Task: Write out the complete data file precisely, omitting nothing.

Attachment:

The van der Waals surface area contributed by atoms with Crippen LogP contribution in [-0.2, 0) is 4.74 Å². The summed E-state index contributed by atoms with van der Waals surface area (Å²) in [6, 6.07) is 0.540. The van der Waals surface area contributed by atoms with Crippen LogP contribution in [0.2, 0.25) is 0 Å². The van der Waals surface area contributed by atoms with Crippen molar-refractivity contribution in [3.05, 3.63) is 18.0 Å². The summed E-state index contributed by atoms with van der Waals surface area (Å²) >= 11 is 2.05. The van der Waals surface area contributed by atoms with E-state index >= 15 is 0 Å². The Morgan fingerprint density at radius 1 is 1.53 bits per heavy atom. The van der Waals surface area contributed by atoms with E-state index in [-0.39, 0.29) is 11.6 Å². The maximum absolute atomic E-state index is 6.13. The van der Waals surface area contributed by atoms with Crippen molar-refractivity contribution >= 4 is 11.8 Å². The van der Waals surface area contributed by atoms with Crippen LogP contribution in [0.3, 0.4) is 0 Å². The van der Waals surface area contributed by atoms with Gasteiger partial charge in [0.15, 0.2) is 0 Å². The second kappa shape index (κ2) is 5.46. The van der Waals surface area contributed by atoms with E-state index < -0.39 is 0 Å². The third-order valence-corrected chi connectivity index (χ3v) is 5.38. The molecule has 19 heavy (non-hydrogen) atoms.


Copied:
The van der Waals surface area contributed by atoms with Crippen LogP contribution in [-0.2, 0) is 4.74 Å². The summed E-state index contributed by atoms with van der Waals surface area (Å²) in [6, 6.07) is 0.540. The van der Waals surface area contributed by atoms with Crippen LogP contribution in [0.2, 0.25) is 0 Å². The van der Waals surface area contributed by atoms with Crippen molar-refractivity contribution in [3.05, 3.63) is 18.0 Å². The summed E-state index contributed by atoms with van der Waals surface area (Å²) >= 11 is 2.05. The van der Waals surface area contributed by atoms with E-state index >= 15 is 0 Å². The Morgan fingerprint density at radius 1 is 1.53 bits per heavy atom. The van der Waals surface area contributed by atoms with E-state index in [-0.39, 0.29) is 11.6 Å². The maximum absolute atomic E-state index is 6.13. The van der Waals surface area contributed by atoms with Crippen molar-refractivity contribution >= 4 is 11.8 Å². The van der Waals surface area contributed by atoms with Crippen LogP contribution in [0.3, 0.4) is 0 Å². The van der Waals surface area contributed by atoms with Gasteiger partial charge in [0.15, 0.2) is 0 Å². The second kappa shape index (κ2) is 5.46. The van der Waals surface area contributed by atoms with E-state index < -0.39 is 0 Å². The third-order valence-corrected chi connectivity index (χ3v) is 5.38. The molecule has 19 heavy (non-hydrogen) atoms.